Becoming Rosemary Clooney



The first thing that strikes you upon meeting Kim Schroeder Long is her smile. It’s big, bright and sincere, underlining a sparkle in the eyes. Her long hair frames a pretty, petite face that unaffectedly expresses joy and contentment.

Within seconds, you’re wondering: How in the world does this woman transform herself into the sassy, brassy girlnext door with a troubled soul she is in the hit play, “Tenderly: The Rosemary Clooney Musical,” which is playing to sold out houses at the Red Barn Theatre in Key West?

The transformation is nothing short of remarkable, both externally and internally.

Long doesn’t just “play” Rosemary Clooney. She “becomes” Rosemary Clooney. Literally everything about her is different offstage to onstage.

“I’m really trying not to ‘perform’ Rosemary,” she says. “There’s a fine line between an impersonation of someone who existed in real life and an honest ‘embodying’ or ‘inhabiting’ that person.

“What I want is to let her essence come through me. And I’ve done the work, and performed this play enough that I feel I can trust that what is coming through me is her … true and honest.”

Although she makes it sound easy, Long has spent years finding that essence of Rosemary Clooney, arguably one of the biggest stars in American entertainment history, one who crossed records, radio, TV, films and concerts, and who was best friends and onstage colleagues with the likes of Bing Crosby, Frank Sinatra and many more.

She started finding Rosemary years ago.

“I watched every video of her I could,” she says. “Her TV shows, her interviews, her guest appearances and even the gameshow ‘Password’ — she did a lot of those. You get a real sense of who she was by watching her reactions. I could see how she coped with things. I got a sense of the nuances.”

And then, of course, there’s the music.

Clooney was one of the most successful recording artists of all time, and Long knows every song she ever sang. She also knew her own voice was quite similar to Clooney’s in tone and color — but it was the phrasing, the touch, the perfect control Clooney had that she went after.

When you hear Long sing those many Clooney hits, you realize how perfectly she nails it.

But the show is so much more than just the music. Delving deep into the troubled woman Clooney was, it’s a compelling story about the true cost of fame.

“I did a lot of research into her intimate, internal idiosyncrasies, nuances and struggles,” Long says. “I went to California and talked with people from her life — her showbiz acquaintances — and they gave me a lot of insights into who she really was behind the veneer of being a ‘star.’”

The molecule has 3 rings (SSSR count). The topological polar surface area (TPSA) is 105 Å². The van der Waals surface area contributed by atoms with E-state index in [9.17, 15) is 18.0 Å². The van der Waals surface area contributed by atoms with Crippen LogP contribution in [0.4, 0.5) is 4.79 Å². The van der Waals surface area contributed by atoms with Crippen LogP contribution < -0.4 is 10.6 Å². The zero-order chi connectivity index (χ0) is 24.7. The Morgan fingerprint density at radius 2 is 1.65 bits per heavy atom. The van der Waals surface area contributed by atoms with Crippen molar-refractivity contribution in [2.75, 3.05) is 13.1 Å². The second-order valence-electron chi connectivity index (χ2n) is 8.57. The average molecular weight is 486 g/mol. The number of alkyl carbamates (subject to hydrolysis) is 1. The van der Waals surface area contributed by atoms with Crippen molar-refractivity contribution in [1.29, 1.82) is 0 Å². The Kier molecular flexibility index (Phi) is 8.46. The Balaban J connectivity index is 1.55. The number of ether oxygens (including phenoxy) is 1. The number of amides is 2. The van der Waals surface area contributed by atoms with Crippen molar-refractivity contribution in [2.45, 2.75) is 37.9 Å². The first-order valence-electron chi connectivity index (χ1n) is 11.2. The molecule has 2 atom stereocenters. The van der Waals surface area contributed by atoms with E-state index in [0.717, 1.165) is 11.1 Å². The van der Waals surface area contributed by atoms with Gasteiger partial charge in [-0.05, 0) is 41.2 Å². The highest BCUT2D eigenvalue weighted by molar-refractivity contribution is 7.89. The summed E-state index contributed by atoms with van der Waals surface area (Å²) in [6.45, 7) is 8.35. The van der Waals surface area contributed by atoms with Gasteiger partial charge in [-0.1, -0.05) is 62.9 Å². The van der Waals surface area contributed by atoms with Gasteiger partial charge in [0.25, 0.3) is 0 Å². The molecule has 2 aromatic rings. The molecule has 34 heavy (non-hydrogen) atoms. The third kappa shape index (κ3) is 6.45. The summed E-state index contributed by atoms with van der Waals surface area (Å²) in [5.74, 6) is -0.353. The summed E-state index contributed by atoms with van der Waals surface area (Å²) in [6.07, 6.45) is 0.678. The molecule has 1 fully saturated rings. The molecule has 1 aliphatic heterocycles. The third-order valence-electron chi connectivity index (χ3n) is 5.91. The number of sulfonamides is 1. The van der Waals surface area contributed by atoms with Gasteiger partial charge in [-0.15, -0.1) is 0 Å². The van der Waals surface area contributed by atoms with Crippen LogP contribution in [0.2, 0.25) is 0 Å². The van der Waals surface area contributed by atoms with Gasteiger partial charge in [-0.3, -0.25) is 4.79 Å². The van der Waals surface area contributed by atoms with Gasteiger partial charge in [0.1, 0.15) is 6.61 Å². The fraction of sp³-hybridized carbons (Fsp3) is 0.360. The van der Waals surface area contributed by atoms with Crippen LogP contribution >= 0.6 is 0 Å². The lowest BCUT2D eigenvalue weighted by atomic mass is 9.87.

Clooney was an incredibly conflicted person, Long says. She had a rough time melding who she really was and who she felt the rest of the world wanted her to be. Her involvement with drugs and alcohol, along with numerous disappointments and tragedies in her life, led to a nervous breakdown from which she very nearly didn’t recover.

As Long worked on becoming her character, she says, what really made the difference was visiting Clooney’s hometown in Kentucky.

“I met people who knew her just as ‘one of the Clooneys from town,’” she says. “And her family gave me an enormous insight into who she really was. They took me to her little house on the river in Augusta, Kentucky, and I sat there a long time just absorbing it all. That’s where I really found her … the real her.”

And when you watch the show, it’s apparent that Clooney found Long as well. Her interactions with co-star David Black — who is also remarkable in no fewer than 10 different roles of people in Clooney’s life — are so startlingly three-dimensional that without even realizing it, you’re sure you are watching Rosemary Clooney on that stage. You feel her in front of you. Kim Schroeder Long has disappeared.

“The last thing I do before going onstage every night,” Long says, “is sit and find her ‘headspace.’ I just get quiet and open myself up to feeling everything I’ve learned about her, everything I’ve seen or heard. It’s like water closing up over me and she emerges. It brings me such joy to feel her come alive.”

“Tenderly: The Rosemary Clooney Musical” runs at the Red Barn Theatre on Duval Street through Saturday, March 16. For tickets, call the box office at 305-296-9911 or go to ¦

Leave a Reply

Your email address will not be published. Required fields are marked *